We find ourselves in unprecedented times. I fully realize that this is a VERY tired phrase, and more than likely you’re sick of hearing it just as much as I am saying it. Let’s not kid ourselves, though – we are traversing uncharted territory here. The level of uncertainty we are collectively feeling is palpable, and has people searching for outlets for their pent-up rage, frustration, fear, and all-around crummy mood. Just as companies are finding creative ways to navigate this new frontier, people are looking for new
tools to add to their self-care toolbox. One powerful tool that folks are turning to is Acupuncture. More and more research is showing that Acupuncture and Chinese Medicine is a strong edition to a person’s mental and physical healthcare regimen.
One of the major advantages of adding acupuncture to your health care toolbox is its unique view of the body, and very person-centric approach to diagnosis and treatment. An Acupuncturist doesn’t just look at the symptoms you have, but also takes into account your whole body, or constitution, when considering both the root cause and how to address it. Acupuncturists also have different types of diagnoses for one western diagnosis. This means that if 10 patients come in with a diagnosis of depression it is likely that each patient will have their own unique Traditional Chinese Medicine (TCM) Diagnosis. While there will be some cross over between patients – primarily with the more overt symptoms – the specific diagnosis will guide the Acupuncturist to a treatment plan geared to addressing the “Branches and Root” of an issue (the symptoms and the root cause). While making it difficult to conduct more traditional clinical trials, this approach leads to strong anecdotal proof (reports directly
from patient experience).
Inconsistency in treatment, diagnosis, and approach can translate to troubles with research, but doesn’t translate to a lack of results. A UK Researcher and Physiotherapist, Nick Errington-Evans, looked at 32 different studies focusing on Acupuncture’s effect on anxiety. Errington-Evans found that each study had issues with methodology, reporting, and treatment selection, which is problematic for people “searching for a gold standard treatment” for anxiety. However, overwhelmingly the results from each study show marked improvement in the participants symptoms. Errington-Evans states:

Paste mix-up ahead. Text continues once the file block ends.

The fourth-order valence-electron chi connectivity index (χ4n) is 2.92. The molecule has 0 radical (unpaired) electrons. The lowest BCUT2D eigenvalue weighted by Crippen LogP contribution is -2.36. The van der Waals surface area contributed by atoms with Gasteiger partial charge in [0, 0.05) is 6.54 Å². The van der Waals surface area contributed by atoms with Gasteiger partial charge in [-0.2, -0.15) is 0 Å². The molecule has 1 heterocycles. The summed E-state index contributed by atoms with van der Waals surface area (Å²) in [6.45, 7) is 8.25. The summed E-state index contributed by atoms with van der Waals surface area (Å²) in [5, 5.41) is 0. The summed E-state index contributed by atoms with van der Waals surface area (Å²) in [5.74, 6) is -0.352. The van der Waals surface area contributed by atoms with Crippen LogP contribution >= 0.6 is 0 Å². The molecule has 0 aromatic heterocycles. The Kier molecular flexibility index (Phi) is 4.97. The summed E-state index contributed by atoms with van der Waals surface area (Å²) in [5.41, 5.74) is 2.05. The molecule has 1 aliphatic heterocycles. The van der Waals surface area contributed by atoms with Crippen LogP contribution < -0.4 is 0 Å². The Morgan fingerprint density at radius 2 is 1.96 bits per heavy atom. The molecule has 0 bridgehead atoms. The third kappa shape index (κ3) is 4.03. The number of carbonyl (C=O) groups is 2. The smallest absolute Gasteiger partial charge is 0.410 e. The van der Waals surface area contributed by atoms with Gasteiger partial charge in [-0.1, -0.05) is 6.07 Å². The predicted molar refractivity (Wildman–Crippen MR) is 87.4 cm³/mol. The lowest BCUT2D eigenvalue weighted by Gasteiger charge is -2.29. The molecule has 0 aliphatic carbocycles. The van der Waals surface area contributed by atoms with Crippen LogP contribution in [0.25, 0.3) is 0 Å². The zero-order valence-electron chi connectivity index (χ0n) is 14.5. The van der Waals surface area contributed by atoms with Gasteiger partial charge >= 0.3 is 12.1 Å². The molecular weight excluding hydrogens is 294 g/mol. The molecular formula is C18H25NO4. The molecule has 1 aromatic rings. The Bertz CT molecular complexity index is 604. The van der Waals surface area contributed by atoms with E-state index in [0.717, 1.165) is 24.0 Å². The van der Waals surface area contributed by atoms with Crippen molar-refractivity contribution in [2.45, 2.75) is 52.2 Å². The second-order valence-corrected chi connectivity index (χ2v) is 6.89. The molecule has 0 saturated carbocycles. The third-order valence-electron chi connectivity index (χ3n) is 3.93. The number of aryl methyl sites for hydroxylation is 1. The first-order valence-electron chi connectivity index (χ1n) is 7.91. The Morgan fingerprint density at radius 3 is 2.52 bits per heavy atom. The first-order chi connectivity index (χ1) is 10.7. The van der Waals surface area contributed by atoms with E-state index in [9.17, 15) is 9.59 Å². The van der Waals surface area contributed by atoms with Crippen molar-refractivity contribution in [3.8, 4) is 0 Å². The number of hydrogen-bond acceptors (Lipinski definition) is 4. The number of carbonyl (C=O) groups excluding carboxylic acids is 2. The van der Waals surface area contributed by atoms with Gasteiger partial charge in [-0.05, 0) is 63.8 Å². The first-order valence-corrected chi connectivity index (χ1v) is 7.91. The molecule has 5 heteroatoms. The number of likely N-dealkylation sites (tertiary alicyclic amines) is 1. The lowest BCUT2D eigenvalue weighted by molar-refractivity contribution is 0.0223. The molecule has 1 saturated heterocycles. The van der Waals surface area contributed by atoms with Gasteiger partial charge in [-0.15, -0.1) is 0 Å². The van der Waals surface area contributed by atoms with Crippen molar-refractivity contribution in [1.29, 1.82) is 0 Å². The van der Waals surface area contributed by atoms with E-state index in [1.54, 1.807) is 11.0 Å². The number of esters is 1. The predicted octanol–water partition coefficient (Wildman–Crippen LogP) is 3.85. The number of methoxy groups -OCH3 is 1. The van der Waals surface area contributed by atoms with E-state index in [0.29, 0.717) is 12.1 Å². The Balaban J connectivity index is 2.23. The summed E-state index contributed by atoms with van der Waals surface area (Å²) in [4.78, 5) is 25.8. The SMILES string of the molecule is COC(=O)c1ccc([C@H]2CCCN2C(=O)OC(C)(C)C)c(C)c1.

Each paper showing statistically significant effects directly attributable to an acupuncture treatment lends weight to the use of acupuncture to significantly reduce the symptoms of anxiety disorders, using both human and animal subjects. To someextent, despite the methodological criticisms, it is this central point that must be focused upon. There is evidence that acupuncture is comparable with CBT, which is a common intervention in the treatment of this condition
At In Touch, we understand the pressure the people are feeling. The uncertainty of life in this unique
time, the stress of remote learning for our kids, the tumultuous job market that we are all trying to
weather…of course we are all stressed! Our team is hear, to provide you with a holistic approach to
developing and strengthening the tools you need to be your best in such uncertain times.
Errington-Evans N. Acupuncture for anxiety. CNS Neurosci Ther. 2012;18(4):277-284.